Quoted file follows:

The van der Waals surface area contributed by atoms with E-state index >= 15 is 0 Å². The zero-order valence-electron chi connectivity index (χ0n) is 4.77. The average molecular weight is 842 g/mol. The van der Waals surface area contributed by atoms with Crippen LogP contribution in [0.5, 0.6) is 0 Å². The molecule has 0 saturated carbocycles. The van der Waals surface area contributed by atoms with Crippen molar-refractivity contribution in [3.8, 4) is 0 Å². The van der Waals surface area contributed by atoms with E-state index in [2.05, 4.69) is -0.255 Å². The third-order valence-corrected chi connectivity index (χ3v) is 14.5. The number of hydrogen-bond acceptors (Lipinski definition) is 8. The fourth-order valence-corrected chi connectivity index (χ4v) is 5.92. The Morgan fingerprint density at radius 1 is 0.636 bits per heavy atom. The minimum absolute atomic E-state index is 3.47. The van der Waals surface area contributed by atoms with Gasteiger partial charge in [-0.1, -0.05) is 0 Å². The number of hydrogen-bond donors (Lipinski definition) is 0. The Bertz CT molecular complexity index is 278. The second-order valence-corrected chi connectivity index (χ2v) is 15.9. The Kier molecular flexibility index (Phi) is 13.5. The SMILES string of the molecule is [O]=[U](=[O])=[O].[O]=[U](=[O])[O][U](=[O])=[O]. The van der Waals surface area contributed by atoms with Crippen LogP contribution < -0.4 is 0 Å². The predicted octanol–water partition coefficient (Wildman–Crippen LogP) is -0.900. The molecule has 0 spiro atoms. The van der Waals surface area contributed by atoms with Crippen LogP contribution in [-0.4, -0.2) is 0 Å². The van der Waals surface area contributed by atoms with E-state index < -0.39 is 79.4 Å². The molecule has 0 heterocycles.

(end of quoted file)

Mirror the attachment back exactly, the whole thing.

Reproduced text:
The van der Waals surface area contributed by atoms with E-state index >= 15 is 0 Å². The zero-order valence-electron chi connectivity index (χ0n) is 4.77. The average molecular weight is 842 g/mol. The van der Waals surface area contributed by atoms with Crippen LogP contribution in [0.5, 0.6) is 0 Å². The molecule has 0 saturated carbocycles. The van der Waals surface area contributed by atoms with Crippen molar-refractivity contribution in [3.8, 4) is 0 Å². The van der Waals surface area contributed by atoms with E-state index in [2.05, 4.69) is -0.255 Å². The third-order valence-corrected chi connectivity index (χ3v) is 14.5. The number of hydrogen-bond acceptors (Lipinski definition) is 8. The fourth-order valence-corrected chi connectivity index (χ4v) is 5.92. The Morgan fingerprint density at radius 1 is 0.636 bits per heavy atom. The minimum absolute atomic E-state index is 3.47. The van der Waals surface area contributed by atoms with Gasteiger partial charge in [-0.1, -0.05) is 0 Å². The number of hydrogen-bond donors (Lipinski definition) is 0. The Bertz CT molecular complexity index is 278. The second-order valence-corrected chi connectivity index (χ2v) is 15.9. The Kier molecular flexibility index (Phi) is 13.5. The SMILES string of the molecule is [O]=[U](=[O])=[O].[O]=[U](=[O])[O][U](=[O])=[O]. The van der Waals surface area contributed by atoms with Crippen LogP contribution < -0.4 is 0 Å². The predicted octanol–water partition coefficient (Wildman–Crippen LogP) is -0.900. The molecule has 0 spiro atoms. The van der Waals surface area contributed by atoms with Crippen LogP contribution in [-0.4, -0.2) is 0 Å². The van der Waals surface area contributed by atoms with E-state index < -0.39 is 79.4 Å². The molecule has 0 heterocycles.